Dibenzoylmethane

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Dibenzoylmethane
Dibenzoylmethane.svg
Dibenzoylmethane-3D-balls-by-AHRLS-2012.png
Dibenzoylmethane-3D-vdW-by-AHRLS-2012.png
Names
IUPAC name
1,3-diphenylpropane-1,3-dione
Other names
2-Benzoylacetophenone
Identifiers
3D model (JSmol)
ChemSpider
ECHA InfoCard 100.003.999
Properties
C15H12O2
Molar mass 224.25 g/mol
Melting point 77 to 78 °C (171 to 172 °F; 350 to 351 K)[1]
Except where otherwise noted, data are given for materials in their standard state (at 25 °C [77 °F], 100 kPa).
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Infobox references

1,3-Diphenyl-1,3-propanedione (dibenzoylmethane, DBM) is an aromatic 1,3-diketone derivative of acetylacetone (acac), where both methyl groups in acac have been substituted by phenyl groups. It is a white solid melting at 77−78 °C. Similar to acac, DBM exists in two tautomeric forms, with the keto-enol equilibrium of DBM shifting strongly towards the enol form, particularly in non-polar solvents such as benzene.[1] This is the result of the stability of the intramolecular hydrogen bond in the cis-enol form which is further resonance-stabilized by conjugation with phenyl rings. Due to its high photostability, derivatives of DBM such as avobenzone, have found applications as sunscreen products.

Dibenzoylmethane (DBM) is a natural phytochemical found as a minor constitute in the root extract of Licorice (Glycyrrhiza glabra in the family Leguminosae), and it is a beta-diketone phytochemical with a wide variety of anti-cancer effects. DBM has been shown to prevent the formation of DNA-adducts induced by carcinogen in both in vitro and in vivo studies. DBM could induce apoptosis in human prostate and colon cancer cells, and induce cycle arrest in prostate cancer cells. An investigational use in the treatment of neurodegenerative diseases has been suggested; in the study DBM (and Trazodone) demonstrated potential in slowing disease progression, by preventing the cessation of protein synthesis in neurons.[3]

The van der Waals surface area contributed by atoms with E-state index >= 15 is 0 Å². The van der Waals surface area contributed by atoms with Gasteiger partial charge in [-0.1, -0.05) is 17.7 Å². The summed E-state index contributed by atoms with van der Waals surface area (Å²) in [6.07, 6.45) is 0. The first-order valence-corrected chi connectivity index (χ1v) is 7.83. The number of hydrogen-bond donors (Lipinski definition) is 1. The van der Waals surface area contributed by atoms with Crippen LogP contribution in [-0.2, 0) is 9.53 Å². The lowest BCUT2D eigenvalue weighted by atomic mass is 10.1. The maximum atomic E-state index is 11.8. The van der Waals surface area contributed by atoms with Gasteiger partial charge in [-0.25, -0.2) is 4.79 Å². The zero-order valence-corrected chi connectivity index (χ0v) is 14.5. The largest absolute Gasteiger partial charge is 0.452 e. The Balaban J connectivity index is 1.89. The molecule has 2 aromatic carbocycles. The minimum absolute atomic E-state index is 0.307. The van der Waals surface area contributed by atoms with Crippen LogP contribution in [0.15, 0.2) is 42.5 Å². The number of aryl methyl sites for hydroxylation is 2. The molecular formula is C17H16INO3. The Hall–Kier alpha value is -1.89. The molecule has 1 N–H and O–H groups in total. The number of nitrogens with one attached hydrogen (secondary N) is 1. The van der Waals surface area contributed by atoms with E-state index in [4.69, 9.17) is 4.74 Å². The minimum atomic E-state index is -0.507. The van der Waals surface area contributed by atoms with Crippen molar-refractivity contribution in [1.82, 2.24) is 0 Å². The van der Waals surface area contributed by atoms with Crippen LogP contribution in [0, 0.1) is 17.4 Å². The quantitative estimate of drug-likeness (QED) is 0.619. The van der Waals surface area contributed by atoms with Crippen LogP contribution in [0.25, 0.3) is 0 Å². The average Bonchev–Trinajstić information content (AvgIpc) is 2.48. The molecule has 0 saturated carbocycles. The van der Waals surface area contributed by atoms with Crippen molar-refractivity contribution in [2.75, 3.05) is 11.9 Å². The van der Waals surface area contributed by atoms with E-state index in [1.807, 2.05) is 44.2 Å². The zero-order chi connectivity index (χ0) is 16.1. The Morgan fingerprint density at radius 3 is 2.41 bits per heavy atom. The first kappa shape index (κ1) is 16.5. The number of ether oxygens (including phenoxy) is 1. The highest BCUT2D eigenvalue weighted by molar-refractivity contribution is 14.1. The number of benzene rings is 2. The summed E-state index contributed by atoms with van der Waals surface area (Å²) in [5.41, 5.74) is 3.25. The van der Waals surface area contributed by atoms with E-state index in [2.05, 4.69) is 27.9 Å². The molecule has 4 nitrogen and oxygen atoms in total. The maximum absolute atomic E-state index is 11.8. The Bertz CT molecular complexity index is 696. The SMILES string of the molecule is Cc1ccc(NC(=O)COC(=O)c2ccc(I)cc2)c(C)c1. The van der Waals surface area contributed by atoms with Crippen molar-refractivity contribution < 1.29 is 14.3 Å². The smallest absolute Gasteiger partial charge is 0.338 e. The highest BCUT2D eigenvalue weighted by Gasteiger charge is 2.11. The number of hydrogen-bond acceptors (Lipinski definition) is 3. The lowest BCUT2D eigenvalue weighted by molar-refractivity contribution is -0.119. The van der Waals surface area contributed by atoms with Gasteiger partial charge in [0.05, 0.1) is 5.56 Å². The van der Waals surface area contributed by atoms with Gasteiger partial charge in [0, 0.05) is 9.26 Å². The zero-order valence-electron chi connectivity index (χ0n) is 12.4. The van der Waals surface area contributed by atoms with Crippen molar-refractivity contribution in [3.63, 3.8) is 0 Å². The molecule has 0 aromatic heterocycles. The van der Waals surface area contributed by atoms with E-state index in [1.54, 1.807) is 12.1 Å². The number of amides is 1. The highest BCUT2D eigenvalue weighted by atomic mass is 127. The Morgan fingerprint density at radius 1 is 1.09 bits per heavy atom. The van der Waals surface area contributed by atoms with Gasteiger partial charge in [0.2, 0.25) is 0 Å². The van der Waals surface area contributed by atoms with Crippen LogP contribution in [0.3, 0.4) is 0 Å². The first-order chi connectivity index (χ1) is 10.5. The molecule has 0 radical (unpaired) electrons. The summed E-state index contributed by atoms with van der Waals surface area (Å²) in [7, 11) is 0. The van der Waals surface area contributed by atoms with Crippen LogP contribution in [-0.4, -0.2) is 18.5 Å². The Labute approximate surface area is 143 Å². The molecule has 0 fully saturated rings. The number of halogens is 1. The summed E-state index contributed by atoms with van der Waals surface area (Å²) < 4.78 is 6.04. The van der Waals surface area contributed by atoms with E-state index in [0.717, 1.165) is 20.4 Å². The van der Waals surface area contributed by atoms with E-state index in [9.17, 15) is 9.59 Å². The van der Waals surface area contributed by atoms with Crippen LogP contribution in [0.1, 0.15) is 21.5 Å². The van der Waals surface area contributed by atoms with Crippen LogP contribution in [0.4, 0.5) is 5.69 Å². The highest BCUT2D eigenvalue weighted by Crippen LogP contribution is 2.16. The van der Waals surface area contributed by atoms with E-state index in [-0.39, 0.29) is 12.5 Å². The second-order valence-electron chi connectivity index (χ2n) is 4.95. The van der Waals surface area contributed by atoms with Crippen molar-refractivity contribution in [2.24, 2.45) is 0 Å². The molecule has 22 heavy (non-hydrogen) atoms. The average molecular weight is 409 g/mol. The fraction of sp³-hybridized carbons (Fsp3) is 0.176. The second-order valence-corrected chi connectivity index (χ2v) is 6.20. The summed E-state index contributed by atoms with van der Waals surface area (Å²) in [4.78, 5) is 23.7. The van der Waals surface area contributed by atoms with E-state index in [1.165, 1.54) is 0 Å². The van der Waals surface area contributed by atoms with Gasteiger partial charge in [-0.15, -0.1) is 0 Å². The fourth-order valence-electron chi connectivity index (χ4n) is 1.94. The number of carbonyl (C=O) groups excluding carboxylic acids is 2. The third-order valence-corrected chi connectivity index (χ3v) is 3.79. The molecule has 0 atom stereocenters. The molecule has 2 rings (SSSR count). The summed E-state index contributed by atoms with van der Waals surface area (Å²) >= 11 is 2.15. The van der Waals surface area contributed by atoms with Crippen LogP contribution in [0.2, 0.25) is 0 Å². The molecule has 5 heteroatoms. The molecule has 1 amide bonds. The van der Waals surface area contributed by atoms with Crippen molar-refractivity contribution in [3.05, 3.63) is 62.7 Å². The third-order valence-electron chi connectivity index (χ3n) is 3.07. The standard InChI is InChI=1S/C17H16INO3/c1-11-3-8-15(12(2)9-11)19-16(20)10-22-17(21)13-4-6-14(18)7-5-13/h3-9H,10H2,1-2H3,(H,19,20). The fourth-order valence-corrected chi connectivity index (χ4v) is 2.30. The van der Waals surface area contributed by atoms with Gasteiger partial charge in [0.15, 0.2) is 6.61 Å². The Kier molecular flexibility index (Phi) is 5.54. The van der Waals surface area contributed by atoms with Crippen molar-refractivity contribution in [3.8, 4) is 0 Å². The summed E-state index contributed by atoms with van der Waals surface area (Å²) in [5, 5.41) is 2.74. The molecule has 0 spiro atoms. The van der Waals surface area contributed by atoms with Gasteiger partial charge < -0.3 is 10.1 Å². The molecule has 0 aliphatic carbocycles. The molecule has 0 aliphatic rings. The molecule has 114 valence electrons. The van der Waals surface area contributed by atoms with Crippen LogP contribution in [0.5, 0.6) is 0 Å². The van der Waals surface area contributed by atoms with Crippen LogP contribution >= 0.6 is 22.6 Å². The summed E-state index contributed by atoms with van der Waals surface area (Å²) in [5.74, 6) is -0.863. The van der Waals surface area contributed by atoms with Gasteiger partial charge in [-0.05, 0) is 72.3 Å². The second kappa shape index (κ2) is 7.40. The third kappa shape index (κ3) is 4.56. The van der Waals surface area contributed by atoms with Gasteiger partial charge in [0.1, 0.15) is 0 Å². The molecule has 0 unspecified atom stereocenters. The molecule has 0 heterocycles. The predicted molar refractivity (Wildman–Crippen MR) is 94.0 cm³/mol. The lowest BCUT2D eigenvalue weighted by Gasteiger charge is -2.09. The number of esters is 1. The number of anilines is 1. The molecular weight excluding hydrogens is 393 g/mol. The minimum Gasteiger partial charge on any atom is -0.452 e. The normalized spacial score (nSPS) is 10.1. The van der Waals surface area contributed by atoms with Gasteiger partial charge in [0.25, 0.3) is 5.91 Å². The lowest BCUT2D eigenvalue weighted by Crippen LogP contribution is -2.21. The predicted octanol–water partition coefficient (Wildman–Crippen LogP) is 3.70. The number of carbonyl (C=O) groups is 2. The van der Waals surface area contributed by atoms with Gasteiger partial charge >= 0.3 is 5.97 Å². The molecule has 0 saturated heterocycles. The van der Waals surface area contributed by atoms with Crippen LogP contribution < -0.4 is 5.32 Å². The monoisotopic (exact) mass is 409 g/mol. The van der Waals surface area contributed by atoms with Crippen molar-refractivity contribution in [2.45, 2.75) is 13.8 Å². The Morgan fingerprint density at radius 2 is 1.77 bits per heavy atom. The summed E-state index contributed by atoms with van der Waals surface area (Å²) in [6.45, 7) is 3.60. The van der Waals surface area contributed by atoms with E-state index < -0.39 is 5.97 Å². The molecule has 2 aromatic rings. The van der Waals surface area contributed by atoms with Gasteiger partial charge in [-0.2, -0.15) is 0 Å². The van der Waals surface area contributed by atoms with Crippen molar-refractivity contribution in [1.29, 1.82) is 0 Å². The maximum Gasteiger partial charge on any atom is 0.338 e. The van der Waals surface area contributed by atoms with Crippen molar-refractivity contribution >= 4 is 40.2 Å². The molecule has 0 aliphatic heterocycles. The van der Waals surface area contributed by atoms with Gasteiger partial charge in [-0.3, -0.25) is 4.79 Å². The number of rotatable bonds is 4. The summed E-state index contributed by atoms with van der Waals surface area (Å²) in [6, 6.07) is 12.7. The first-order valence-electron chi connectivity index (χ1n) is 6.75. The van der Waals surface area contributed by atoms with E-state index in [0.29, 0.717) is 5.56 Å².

References[edit]

  1. ^ a b Jan Zawadiak; Marek Mrzyczek (2010). "UV absorption and keto–enol tautomerism equilibrium of methoxy and dimethoxy 1,3-diphenylpropane-1,3-diones". Spectrochimica Acta Part A: Molecular and Biomolecular Spectroscopy. 75 (2): 925–929. doi:10.1016/j.saa.2009.12.040. 
  2. ^ K. Singletary, C. MacDonald, Cancer Lett. 155 (2000) 47. Shishu, A.K. Singla, I.P. Kaur, Phytomedicine 10 (2003) 575. C.C. Lin, Y.P. Lu, Y.R. Lou, C.T. Ho, H.H. Newmark, C. MacDonald, K.W. Singletary, M.T. Huang, Cancer Lett. 168 (2001) 125. K. Singletary, C. MacDonald, M. Iovinelli, C. Fisher, M. Wallig, Carcinogenesis 19 (1998) 1039. M.H. Pan, M.C. Huang, Y.J. Wang, J.K. Lin, C.H. Lin, J. Agric. Food Chem. 51 (2003) 3977. K.M. Jackson, M. DeLeon, C.R. Verret, W.B. Harris, Cancer Lett. 178 (2002) 161.
  3. ^ Repurposed drugs targeting eIF2α-P-mediated translational repression prevent neurodegeneration in mice - Brain, 19 April 2017